One pill could change everything for coeliac sufferers
BREAD, pizza, pasta, beer: some of life's purest pleasures and gluten go hand in hand. You know what we're talking about.
Sadly, for people who suffer from coeliac disease, where the small intestine is hypersensitive to the gluten in wheat and can't digest it properly, all that carby goodness has been off the menu.
But hope is at hand: researchers at the University of Alberta claim to have created a pill which coeliac sufferers can take as needed before tucking into gluten-based food and drink which will protect them from its side effects.
Associate professor Hoon Sunwoo has been working on the miracle pill for the last ten years, which works by taking antibodies from chicken egg yolk to coat the gluten as it passes through the intestines.
The invention has passed safety clinical trials, and is expected to begin efficacy clinical trials next year.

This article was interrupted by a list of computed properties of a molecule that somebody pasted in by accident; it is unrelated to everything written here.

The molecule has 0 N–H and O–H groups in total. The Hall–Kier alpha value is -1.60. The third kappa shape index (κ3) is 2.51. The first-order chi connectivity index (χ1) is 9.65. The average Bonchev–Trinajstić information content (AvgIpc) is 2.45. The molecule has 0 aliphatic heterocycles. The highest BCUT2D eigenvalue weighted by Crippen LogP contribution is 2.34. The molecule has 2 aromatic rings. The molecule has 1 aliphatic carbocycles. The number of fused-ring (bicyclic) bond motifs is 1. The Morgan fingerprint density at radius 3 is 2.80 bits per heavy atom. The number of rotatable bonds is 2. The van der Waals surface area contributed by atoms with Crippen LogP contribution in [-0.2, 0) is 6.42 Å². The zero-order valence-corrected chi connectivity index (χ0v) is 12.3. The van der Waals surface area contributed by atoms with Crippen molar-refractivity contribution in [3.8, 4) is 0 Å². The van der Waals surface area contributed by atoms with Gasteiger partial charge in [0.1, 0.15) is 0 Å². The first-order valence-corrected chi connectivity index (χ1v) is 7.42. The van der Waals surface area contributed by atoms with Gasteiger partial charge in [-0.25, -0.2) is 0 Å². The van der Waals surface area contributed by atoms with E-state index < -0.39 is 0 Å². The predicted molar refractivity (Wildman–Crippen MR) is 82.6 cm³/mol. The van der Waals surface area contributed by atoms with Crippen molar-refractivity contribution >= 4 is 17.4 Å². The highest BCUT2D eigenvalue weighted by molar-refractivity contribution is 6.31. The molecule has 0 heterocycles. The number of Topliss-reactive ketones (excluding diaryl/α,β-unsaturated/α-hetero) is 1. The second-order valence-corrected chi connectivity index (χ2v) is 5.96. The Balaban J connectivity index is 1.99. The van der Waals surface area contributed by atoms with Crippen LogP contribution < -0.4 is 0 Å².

A spokesperson for Coeliac UK said that the organisation was aware of the research and there are still many questions to be answered before the pill is embraced as an aid for gluten-free diets.
On his part, Sunwoo said that he began working on the treatment because he saw how coeliac disease affected people in his life.
"My friend is coeliac. We haven't had any entertaining with beers. So, that's why I developed this pill - for my friend," he told CBC.
"It's just to try to help them improve their quality of life so when they want to socialise with peers or friends."
Cheers to that.